Austin: Time Warners First Digital Foray

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Early last month, Austin, Texas, became Time Warner Cable's
first market to formally launch digital cable.

Three days before its official May 6 launch date, the
system began advertising the service over radio and television, according to Judy Walsh,
vice president of marketing for Time Warner Cable of Austin. Direct-mail pieces followed
shortly thereafter.

Rather than relying on pent-up demand for the new
technology, "We went ahead and launched the product just as you would any new
product," Walsh said. "The assumption was that we'd have to tell consumers about
digital, to educate them. But they're catching on."

Time Warner had conducted a slow and very controlled
rollout of its digital-cable service in Austin since the beginning of the year to make
sure that the plant performed technically and that the system was up to the task
operationally.

But since the service launched last month, "We've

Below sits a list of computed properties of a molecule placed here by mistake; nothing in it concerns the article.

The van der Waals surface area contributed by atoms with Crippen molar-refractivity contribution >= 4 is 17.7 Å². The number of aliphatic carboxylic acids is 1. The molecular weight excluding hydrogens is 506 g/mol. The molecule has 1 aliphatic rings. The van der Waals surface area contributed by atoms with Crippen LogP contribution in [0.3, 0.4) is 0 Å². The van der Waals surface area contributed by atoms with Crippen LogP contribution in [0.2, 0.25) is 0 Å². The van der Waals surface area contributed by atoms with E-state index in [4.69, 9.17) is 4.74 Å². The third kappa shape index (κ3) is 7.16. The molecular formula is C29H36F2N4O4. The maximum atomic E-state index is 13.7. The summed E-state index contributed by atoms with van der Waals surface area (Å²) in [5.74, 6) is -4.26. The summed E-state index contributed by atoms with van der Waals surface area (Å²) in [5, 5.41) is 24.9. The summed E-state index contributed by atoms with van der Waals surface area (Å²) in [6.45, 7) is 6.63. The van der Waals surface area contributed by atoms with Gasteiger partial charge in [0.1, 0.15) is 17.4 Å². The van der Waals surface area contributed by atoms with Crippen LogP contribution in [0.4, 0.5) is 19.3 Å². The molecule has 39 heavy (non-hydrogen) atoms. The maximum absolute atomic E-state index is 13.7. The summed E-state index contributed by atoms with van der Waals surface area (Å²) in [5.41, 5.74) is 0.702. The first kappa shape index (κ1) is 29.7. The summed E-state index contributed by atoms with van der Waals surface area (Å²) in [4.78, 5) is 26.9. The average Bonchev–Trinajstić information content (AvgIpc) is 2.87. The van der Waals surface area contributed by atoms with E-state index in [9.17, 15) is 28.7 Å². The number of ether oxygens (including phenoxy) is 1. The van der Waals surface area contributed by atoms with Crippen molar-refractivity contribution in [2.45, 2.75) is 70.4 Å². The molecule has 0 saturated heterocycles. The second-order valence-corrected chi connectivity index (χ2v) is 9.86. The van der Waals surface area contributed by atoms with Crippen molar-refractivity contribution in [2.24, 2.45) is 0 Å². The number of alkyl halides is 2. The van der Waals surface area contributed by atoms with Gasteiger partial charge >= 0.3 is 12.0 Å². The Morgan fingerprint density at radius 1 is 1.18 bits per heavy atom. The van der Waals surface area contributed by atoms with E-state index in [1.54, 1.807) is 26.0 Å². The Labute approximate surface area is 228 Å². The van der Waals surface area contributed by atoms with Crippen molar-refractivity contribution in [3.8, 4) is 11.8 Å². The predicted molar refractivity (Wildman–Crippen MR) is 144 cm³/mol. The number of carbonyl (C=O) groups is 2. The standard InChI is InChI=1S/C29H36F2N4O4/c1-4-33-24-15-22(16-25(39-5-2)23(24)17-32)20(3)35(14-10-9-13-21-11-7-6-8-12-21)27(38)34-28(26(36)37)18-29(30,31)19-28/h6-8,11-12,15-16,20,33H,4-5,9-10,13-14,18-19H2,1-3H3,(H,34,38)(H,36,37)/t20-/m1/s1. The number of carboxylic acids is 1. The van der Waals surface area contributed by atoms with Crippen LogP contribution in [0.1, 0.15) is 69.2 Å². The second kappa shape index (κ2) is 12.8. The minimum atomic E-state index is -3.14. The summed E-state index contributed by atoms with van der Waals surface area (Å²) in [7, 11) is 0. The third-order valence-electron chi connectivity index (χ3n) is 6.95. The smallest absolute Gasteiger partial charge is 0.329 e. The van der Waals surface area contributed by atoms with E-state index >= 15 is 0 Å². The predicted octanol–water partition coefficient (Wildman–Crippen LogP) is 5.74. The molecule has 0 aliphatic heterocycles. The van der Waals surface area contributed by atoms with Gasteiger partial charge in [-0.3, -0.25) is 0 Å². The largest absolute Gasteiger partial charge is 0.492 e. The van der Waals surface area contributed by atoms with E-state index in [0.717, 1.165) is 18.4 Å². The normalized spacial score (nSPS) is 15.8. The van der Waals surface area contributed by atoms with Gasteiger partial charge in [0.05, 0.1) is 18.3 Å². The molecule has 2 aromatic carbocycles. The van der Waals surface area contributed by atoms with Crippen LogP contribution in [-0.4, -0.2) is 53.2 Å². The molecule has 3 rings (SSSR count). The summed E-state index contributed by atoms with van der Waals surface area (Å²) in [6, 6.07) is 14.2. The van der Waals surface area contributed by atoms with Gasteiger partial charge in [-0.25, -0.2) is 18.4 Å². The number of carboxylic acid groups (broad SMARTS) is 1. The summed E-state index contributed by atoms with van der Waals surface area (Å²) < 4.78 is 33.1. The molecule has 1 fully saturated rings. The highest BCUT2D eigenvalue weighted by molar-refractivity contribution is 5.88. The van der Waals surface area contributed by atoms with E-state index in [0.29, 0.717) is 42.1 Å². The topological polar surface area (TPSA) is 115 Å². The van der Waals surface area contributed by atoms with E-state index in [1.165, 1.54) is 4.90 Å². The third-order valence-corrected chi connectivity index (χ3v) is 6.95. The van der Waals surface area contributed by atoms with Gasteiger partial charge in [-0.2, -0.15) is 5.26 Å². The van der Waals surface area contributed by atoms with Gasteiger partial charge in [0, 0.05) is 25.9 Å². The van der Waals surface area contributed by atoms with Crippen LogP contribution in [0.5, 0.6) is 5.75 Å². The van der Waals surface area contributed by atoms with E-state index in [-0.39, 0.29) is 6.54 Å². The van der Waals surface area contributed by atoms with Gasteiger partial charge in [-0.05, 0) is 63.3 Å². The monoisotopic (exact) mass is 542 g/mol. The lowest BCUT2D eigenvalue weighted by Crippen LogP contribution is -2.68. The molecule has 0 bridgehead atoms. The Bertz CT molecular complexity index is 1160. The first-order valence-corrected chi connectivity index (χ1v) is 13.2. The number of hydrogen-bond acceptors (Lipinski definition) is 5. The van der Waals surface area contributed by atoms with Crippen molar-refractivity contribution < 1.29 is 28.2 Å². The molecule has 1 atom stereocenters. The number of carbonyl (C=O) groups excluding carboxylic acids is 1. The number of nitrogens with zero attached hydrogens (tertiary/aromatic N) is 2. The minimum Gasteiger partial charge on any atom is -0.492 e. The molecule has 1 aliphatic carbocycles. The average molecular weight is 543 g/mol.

really integrated digital into our day-to-day marketing," Walsh said.

Instead of selling digital as an add-on or a set of tiers,
Time Warner offers for $40.95 per month its "Digital Value Package," which
groups together all of the system's standard basic and advanced-analog channels and adds
new digital-basic channels.

The package also gives customers access to 37 pay-per-view
channels, additional premium-movie feeds -- presuming they already subscribe to analog
premium channels -- plus 40 channels of digital audio and the on-screen interactive
programming guide native to the digital boxes from Scientific-Atlanta Inc.

Premium-movie services cost $10.95 per multiplex, with
incremental discounts for each additional premium network taken.

Time Warner promotes "more channels" as one of
its primary sales messages for digital cable. But Walsh said the system doesn't shy away
from talking about the technology as it relates to consumer benefits, such as better
picture and sound quality, as well as the seven-day-in-advance search capabilities of the
on-screen guide.

In tracking sell-ins to new subscribers, digital accounts
for 30 percent of customer acquisitions, Walsh said.

"We're very pleased," she added. "Digital is
the best thing that's happened to cable in a long time."

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